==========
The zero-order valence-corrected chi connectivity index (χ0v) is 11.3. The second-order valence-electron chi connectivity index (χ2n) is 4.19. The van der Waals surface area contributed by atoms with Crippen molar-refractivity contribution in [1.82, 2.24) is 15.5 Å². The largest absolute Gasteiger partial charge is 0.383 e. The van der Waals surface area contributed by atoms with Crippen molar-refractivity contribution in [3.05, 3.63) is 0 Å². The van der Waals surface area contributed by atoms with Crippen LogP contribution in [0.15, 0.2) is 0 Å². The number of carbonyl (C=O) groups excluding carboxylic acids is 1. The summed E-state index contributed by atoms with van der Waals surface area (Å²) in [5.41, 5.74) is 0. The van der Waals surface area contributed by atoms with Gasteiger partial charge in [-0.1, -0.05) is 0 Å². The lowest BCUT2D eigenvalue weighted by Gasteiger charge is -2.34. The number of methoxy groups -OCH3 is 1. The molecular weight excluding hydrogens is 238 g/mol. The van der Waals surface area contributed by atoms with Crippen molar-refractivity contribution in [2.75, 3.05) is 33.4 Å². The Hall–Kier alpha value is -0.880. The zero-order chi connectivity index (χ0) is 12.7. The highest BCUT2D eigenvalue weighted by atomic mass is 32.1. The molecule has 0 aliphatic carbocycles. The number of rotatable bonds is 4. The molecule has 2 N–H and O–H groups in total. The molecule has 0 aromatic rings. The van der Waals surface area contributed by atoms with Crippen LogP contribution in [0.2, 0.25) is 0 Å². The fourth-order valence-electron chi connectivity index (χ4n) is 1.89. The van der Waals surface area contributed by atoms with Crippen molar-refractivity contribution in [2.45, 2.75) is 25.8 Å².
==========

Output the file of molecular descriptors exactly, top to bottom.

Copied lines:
The zero-order valence-corrected chi connectivity index (χ0v) is 11.3. The second-order valence-electron chi connectivity index (χ2n) is 4.19. The van der Waals surface area contributed by atoms with Crippen molar-refractivity contribution in [1.82, 2.24) is 15.5 Å². The largest absolute Gasteiger partial charge is 0.383 e. The van der Waals surface area contributed by atoms with Crippen molar-refractivity contribution in [3.05, 3.63) is 0 Å². The van der Waals surface area contributed by atoms with Crippen LogP contribution in [0.15, 0.2) is 0 Å². The number of carbonyl (C=O) groups excluding carboxylic acids is 1. The summed E-state index contributed by atoms with van der Waals surface area (Å²) in [5.41, 5.74) is 0. The van der Waals surface area contributed by atoms with Gasteiger partial charge in [-0.1, -0.05) is 0 Å². The lowest BCUT2D eigenvalue weighted by Gasteiger charge is -2.34. The number of methoxy groups -OCH3 is 1. The molecular weight excluding hydrogens is 238 g/mol. The van der Waals surface area contributed by atoms with Crippen molar-refractivity contribution in [2.75, 3.05) is 33.4 Å². The Hall–Kier alpha value is -0.880. The zero-order chi connectivity index (χ0) is 12.7. The highest BCUT2D eigenvalue weighted by atomic mass is 32.1. The molecule has 0 aliphatic carbocycles. The number of rotatable bonds is 4. The molecule has 2 N–H and O–H groups in total. The molecule has 0 aromatic rings. The van der Waals surface area contributed by atoms with Crippen LogP contribution in [0.2, 0.25) is 0 Å². The fourth-order valence-electron chi connectivity index (χ4n) is 1.89. The van der Waals surface area contributed by atoms with Crippen molar-refractivity contribution in [2.45, 2.75) is 25.8 Å².